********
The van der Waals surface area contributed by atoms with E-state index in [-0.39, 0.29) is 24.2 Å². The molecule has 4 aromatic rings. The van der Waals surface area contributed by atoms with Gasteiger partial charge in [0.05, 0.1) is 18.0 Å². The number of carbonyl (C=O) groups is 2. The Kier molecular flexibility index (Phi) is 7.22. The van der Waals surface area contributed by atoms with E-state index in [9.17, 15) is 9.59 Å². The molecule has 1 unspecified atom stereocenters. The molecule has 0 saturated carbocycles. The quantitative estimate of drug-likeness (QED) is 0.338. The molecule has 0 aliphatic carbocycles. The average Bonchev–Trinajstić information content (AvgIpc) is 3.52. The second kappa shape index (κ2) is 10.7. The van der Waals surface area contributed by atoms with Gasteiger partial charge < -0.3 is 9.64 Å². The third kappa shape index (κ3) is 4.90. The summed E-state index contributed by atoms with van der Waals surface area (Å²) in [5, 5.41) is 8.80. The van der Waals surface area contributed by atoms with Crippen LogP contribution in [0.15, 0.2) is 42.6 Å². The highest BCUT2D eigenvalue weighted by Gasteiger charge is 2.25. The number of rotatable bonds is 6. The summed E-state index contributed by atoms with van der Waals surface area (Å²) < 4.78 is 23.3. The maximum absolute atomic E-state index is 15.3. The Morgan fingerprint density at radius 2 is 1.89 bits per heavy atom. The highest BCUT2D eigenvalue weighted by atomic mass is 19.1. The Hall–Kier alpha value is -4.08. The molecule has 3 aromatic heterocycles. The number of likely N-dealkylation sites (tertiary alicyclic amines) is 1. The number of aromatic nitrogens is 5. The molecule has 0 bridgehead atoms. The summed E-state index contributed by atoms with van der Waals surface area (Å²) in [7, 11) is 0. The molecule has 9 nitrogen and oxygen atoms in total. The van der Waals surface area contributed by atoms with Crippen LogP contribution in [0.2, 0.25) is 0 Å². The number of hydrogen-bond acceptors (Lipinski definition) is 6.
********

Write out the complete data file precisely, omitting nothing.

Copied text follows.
The van der Waals surface area contributed by atoms with E-state index in [-0.39, 0.29) is 24.2 Å². The molecule has 4 aromatic rings. The van der Waals surface area contributed by atoms with Gasteiger partial charge in [0.05, 0.1) is 18.0 Å². The number of carbonyl (C=O) groups is 2. The Kier molecular flexibility index (Phi) is 7.22. The van der Waals surface area contributed by atoms with E-state index in [9.17, 15) is 9.59 Å². The molecule has 1 unspecified atom stereocenters. The molecule has 0 saturated carbocycles. The quantitative estimate of drug-likeness (QED) is 0.338. The molecule has 0 aliphatic carbocycles. The average Bonchev–Trinajstić information content (AvgIpc) is 3.52. The second kappa shape index (κ2) is 10.7. The van der Waals surface area contributed by atoms with Gasteiger partial charge < -0.3 is 9.64 Å². The third kappa shape index (κ3) is 4.90. The summed E-state index contributed by atoms with van der Waals surface area (Å²) in [5, 5.41) is 8.80. The van der Waals surface area contributed by atoms with Crippen LogP contribution in [0.15, 0.2) is 42.6 Å². The highest BCUT2D eigenvalue weighted by Gasteiger charge is 2.25. The number of rotatable bonds is 6. The summed E-state index contributed by atoms with van der Waals surface area (Å²) < 4.78 is 23.3. The maximum absolute atomic E-state index is 15.3. The Morgan fingerprint density at radius 2 is 1.89 bits per heavy atom. The highest BCUT2D eigenvalue weighted by atomic mass is 19.1. The Hall–Kier alpha value is -4.08. The molecule has 3 aromatic heterocycles. The number of likely N-dealkylation sites (tertiary alicyclic amines) is 1. The number of aromatic nitrogens is 5. The molecule has 0 bridgehead atoms. The summed E-state index contributed by atoms with van der Waals surface area (Å²) in [7, 11) is 0. The molecule has 9 nitrogen and oxygen atoms in total. The van der Waals surface area contributed by atoms with Crippen LogP contribution in [0.2, 0.25) is 0 Å². The number of hydrogen-bond acceptors (Lipinski definition) is 6.